Luna 27

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Luna 27
Lunar-Resurs-DSC 0019.jpg
Maquette of Luna 27 Moon lander
NamesLuna-Resurs 1 lander
Luna-Resource-1 lander
Mission typeTechnology, reconnaissance
COSPAR ID Edit this at Wikidata
Spacecraft properties
Start of mission
Launch dateAugust 2025 (planned)[1]
RocketAngara A5[2]
Launch siteVostochny, Site 1A
Moon lander
← Luna 26
Luna 28 →

Luna 27 (Luna-Resurs 1 lander or Luna-Resource-1 lander)[3][4] is a planned lunar lander mission by the Roscosmos with collaboration by the European Space Agency (ESA) to send a lander to the South Pole–Aitken basin, an area on the far side of the Moon.[5][4][6] Its objective will be to detect and characterise lunar polar volatiles. The mission is a continuation of the Luna-Glob programme.[5]


The purpose is to prospect for minerals, volatiles (nitrogen, water, carbon dioxide, ammonia, hydrogen, methane and sulfur dioxide, and lunar water ice in permanently shadowed areas of the Moon and investigate the potential use of these natural lunar resources.[5] On the long term, Russia considers building a crewed base on the Moon's far side that would bring scientific and commercial benefits.[5]

Europe's participation in the mission received final approval at a meeting of ministers in December 2016. European Space Agency (ESA) will contribute with the development of a new type of automated landing system,[7] and will also be providing the 'PROSPECT' package, consisting of a drill (ProSEED), sample handling, and an analysis package (ProSPA).[8][9][10] The percussion drill is designed to go down to 2 m (6 ft 7 in) and collect cemented ice samples for an onboard miniaturised laboratory called ProSPA.[5][8] The scientific payload consists of fifteen instruments.[11]

The lander mission was announced in November 2014 by Russia,[12] and its launch is planned for August 2025.[1][13]

Science payload[edit]

The lander will feature 15 science instruments that will analyse the regolith, plasma in the exosphere, dust, and seismic activity.[14]

The European Space Agency payloads under collaboration with Russia was planned to fly Package for Resource Observation and in-Situ Prospecting for Exploration, Commercial exploitation and Transportation (PROSPECT) program's ProSEED lunar sampling drill, ProSPA chemical laboratory and volatile analysis package and Exospheric Mass Spectrometer L-band (EMS-L) high-performance communications payload on this mission,[15][16] but the ProSEED and ProSPA will now fly on a NASA CLPS mission in 2025 and the EMS-L will now fly on JAXA/ISRO's LUPEX lunar rover mission in 2024[17] due to continued international collaboration being thrown into doubt by the 2022 Russian invasion of Ukraine and related sanctions on Russia.[18][19]

The notional instrument payload includes:

  • ADRON-LR, active neutron and gamma-ray analysis of regolith
  • ARIES-L, measurement of plasma in the exosphere
  • LASMA-LR, laser mass-spectrometer
  • LIS-TV-RPM, infrared spectrometry of minerals and imaging
  • LINA, measurement of plasma and neutrals
  • PmL, measurement of dust and micro-meteorites
  • Radio beacon, high-power radio communication
  • RAT, radio measurements of the thermal properties of the regolith
  • SEISMO-LR, seismometer
  • Spectrometer, UV and optical imaging of mineral composition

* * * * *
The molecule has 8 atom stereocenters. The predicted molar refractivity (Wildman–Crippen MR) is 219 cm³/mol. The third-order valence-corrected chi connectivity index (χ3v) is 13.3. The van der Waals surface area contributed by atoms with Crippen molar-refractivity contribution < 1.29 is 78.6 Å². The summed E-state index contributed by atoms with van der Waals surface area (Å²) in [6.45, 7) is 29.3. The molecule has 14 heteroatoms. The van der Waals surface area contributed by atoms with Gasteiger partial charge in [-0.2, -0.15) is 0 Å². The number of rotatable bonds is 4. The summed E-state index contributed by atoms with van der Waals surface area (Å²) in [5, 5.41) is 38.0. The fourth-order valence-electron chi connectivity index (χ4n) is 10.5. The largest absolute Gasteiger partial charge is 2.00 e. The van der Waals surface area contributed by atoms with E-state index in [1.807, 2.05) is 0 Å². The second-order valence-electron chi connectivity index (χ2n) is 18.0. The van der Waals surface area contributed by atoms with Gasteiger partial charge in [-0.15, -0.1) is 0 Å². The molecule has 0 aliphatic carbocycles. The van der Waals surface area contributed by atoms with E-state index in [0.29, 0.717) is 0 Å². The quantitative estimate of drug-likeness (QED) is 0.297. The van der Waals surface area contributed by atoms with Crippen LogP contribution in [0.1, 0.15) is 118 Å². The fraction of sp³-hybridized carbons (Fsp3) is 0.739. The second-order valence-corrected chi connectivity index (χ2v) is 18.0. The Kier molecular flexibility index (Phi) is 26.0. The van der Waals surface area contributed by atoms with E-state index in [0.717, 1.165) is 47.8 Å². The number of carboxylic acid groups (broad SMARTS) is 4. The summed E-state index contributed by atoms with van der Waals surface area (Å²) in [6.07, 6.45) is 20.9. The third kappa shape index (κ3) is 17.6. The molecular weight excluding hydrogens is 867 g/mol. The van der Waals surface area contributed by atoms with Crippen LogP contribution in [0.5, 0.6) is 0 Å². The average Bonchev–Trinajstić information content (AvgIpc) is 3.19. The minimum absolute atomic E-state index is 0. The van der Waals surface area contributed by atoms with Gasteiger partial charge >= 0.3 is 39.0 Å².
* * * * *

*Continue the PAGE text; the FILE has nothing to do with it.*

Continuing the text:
• THERMO-L, measurement of the thermal properties of regolith
  • STS-L, panoramic and local imaging
  • Laser retroreflector, Moon libration and ranging experiments
  • BUNI, power and science data support

See also[edit]


  1. ^ a b "Интервью Владимира Колмыкова" [Interview with Vladimir Kolmykov] (in Russian). Roscosmos. 14 April 2020. Retrieved 14 April 2020.
  2. ^ "Russia to launch Luna-27 lunar lander mission atop Angara rocket from Vostochny spaceport". TASS. 20 October 2021. Retrieved 24 October 2021.
  3. ^ Missions to the Moon Luna-27, The Planetary Society
  4. ^ a b "ESA's plans for Lunar Exploration" (PDF). European Space Agency (ESA). 2014. Retrieved 18 October 2015.
  5. ^ a b c d e Ghosh, Pallab (16 October 2015). "Europe and Russia mission to assess Moon settlement". BBC News. Retrieved 16 October 2015.
  6. ^ "Russia-ESA Lunar Exploration Cooperation: Luna Mission Speed Dating". European Space Agency (ESA). 17 February 2014. Retrieved 18 October 2015.
  7. ^ Low-cost clocks for landing on the Moon 26 October 2017 ESA
  8. ^ a b "PROSPECTing the Moon" (PDF). European Space Agency (ESA). 18 May 2015. Archived from the original (PDF) on 28 September 2015. Retrieved 16 October 2015.
  9. ^ About PROSPECT ESA Accessed on 4 September 2019
  10. ^ "ProSPA: Analysis of Lunar Polar Volatiles and ISRU Demonstration on the Moon" (PDF).
  11. ^ Luna-27 (Luna-Resurs-Lander) payload Russian Space Research Institute (IKI) 2017
  12. ^ "Luna-Resurs lander (Luna-27)". 10 October 2014. Retrieved 16 October 2015.
  13. ^ "Russia to launch Luna-25 automatic station in July 2022 — Roscosmos". TASS. 5 October 2021. Retrieved 18 October 2021.
  14. ^ Luna 27 (Luna-Resurs-Lander) payload Russian Space Research Institute 2017 Accessed February 17, 2018
  15. ^ "ESA - Exploration of the Moon - About PROSPECT". Retrieved 14 April 2022.
  16. ^ "LUNAR DRILL | Astronika". (in Polish). Retrieved 24 November 2018.
  17. ^ "ESA's PROSPECT lunar drill (originally scheduled to fly on Luna-27) will now fly on a NASA CLPS mission. ESA's PILoT-D (originally planned for Luna-25) navigation camera is "already being procured from a commercial service provider."". Twitter. Retrieved 14 April 2022.
  18. ^ Witze, Alexandra (11 March 2022). "Russia's invasion of Ukraine is redrawing the geopolitics of space". Nature. doi:10.1038/d41586-022-00727-x. PMID 35277688. S2CID 247407886. Retrieved 13 March 2022.
  19. ^ "Redirecting ESA programmes in response to geopolitical crisis". Retrieved 14 April 2022.

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